Does A Youth Tried As An Adult Face The Same Sentencing?

September 16, 2019

Ontario’s youth justice system operates separately from the adult system. When someone between the ages of 12 and 17 is charged with a criminal offence, police must follow the Youth Criminal Justice Act (YCJA).

The YCJA focuses on improving outcomes, taking responsibility, and reducing the likelihood of reoffending. The focus is less on consequences, and more on rehabilitation and reintegration. As such, youth have a separate process as well as their own special rights and sentencing options.

Despite myths to the contrary, young offenders can be tried as adults. Generally, this is reserved for serious crimes like homicide offences. Although these offences are eligible, the Crown does not have to try them as an adult.

Why Would a Youth be Tried as an Adult?

The main reason to try a youth as an adult is in an effort to get a longer sentence. Since the YCJA focuses on rehabilitation and reintegration, it has more lenient sentencing options than are available for an adult. With more severe crimes the Crown may believe there is a greater risk and feel the need for greater sentencing.

Longer sentencing is not the only reason to try a youth as an adult. The decision may also be politically or strategically motivated. For instance, a community that is particularly affected by gang-violence may put more public pressure for harsher punishment.

In this case, the Justice system feels pressure to provide stronger consequences for gang-related activity. Trying youth involved in gang violence as adults allows for harsher sentencing. This can help to appease the community.

Trying a young offender as an adult can also be a strategic move. In crimes involving multiple offenders, trying some as an adult creates two separate trials. This allows the Crown to use statements from one trial in the other.

Does Being Tried as an Adult Result in an Adult Sentence?

If a youth is tried as an adult, a conviction will result in an adult sentence. So if they are convicted of first-degree murder they can face imprisonment for life, the same as an adult. Whereas, if they were tried as a youth, the maximum sentence would be ten years.

However, they do receive some benefits for being a youth. For instance, a youth tried as an adult has more favourable parole conditions. An adult with a first-degree murder conviction has no chance at parole for 25 years. A young offender tried as an adult, however, has a shorter wait for parole.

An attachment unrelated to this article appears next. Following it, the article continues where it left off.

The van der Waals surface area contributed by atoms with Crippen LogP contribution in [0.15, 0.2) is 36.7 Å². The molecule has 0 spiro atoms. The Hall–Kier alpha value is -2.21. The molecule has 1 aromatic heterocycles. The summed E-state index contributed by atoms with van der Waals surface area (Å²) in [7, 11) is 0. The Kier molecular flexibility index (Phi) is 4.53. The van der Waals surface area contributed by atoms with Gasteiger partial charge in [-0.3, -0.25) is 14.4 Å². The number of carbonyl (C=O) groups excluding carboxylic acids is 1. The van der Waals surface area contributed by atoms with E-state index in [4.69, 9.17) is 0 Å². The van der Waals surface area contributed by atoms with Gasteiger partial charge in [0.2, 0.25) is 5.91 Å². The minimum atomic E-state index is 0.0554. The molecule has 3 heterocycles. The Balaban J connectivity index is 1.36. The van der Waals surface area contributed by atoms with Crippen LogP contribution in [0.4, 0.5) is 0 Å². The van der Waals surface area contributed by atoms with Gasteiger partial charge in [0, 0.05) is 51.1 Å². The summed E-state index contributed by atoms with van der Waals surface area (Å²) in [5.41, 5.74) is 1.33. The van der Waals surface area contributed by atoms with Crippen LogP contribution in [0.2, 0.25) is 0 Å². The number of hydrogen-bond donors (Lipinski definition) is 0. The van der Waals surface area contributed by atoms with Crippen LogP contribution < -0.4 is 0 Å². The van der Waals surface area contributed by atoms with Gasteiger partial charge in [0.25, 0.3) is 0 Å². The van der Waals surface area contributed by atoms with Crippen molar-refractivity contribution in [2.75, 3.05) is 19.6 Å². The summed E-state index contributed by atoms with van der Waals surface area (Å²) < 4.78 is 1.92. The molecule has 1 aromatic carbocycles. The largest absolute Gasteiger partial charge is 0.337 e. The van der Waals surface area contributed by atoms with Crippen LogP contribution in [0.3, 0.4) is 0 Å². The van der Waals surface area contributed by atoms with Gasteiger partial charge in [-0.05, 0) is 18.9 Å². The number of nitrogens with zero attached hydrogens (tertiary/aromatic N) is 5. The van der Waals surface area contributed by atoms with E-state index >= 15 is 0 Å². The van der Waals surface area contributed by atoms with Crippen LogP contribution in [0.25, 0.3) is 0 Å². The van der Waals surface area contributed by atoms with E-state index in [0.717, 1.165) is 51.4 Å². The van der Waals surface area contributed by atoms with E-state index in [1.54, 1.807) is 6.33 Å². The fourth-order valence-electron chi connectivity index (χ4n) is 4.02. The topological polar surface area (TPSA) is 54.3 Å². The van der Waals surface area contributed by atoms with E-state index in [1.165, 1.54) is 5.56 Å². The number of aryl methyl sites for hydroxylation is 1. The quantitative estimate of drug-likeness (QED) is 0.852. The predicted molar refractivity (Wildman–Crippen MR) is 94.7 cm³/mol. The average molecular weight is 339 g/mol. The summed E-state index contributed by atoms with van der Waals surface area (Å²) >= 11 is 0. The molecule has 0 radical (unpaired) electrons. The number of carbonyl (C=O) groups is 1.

For the same crime, youth between the ages of 16 and 18 can be eligible for parole after ten years. For youth under 16, parole is usually after five to seven years.

Do Youth Tried as Adults go to Adult Prison?

Typically, a convicted youth still goes to youth jail, even if tried as an adult. Although, this is not a hard and fast rule. If placement in a youth facility could present a risk to others. As well, they may go to an adult facility if a youth correctional facility is not in the best interest of the offender.

Although the youth starts their sentence in a youth facility, they do not remain there indefinitely. Typically, they move to a federal penitentiary once they reach 20 years old. If the move presents a significant risk to their safety or rehabilitation, there’s a possibility to remain in a youth correctional facility longer.

Hire a Toronto Criminal Defence Lawyer for Young Offenders

If your child is facing charges for a criminal offence, a youth criminal justice lawyer can help you get the best outcome. They will guide your child, allowing them to understand the charges, the process, and the potential outcomes. As well, they can help you understand the parent’s role during a youth criminal trial.

William Jaksa is a Toronto criminal defence lawyer with experience handling the special needs and circumstances of young offenders. Contact Jaksa today for a consultation.

Related Articles

More Articles

Manslaughter Sentencing In Canada

Manslaughter Sentencing In Canada

Sentences for manslaughter convictions vary widely and can be difficult to understand. The Canadian criminal system is complex, with a range of possible consequences that depend on the circumstances associated with each specific case. This article will provide an overview of manslaughter...

read more
Criminal Harassment in Canada

Criminal Harassment in Canada

Criminal harassment is a criminal offence under the Criminal Code of Canada. It is also sometimes referred to as "stalking." Criminal harassment involves engaging in repeated, unwanted behaviour toward someone that causes that person to fear for their safety or for someone they know. Given that...

read more
Can Police Enter House Without a Warrant?

Can Police Enter House Without a Warrant?

Enter House Without Warrant In most cases police require a warrant to enter your house. However, police are allowed to enter your house, or enter private property, without a warrant in certain situations, such as when they have reason to believe that there is an life threatening emergency exists...

read more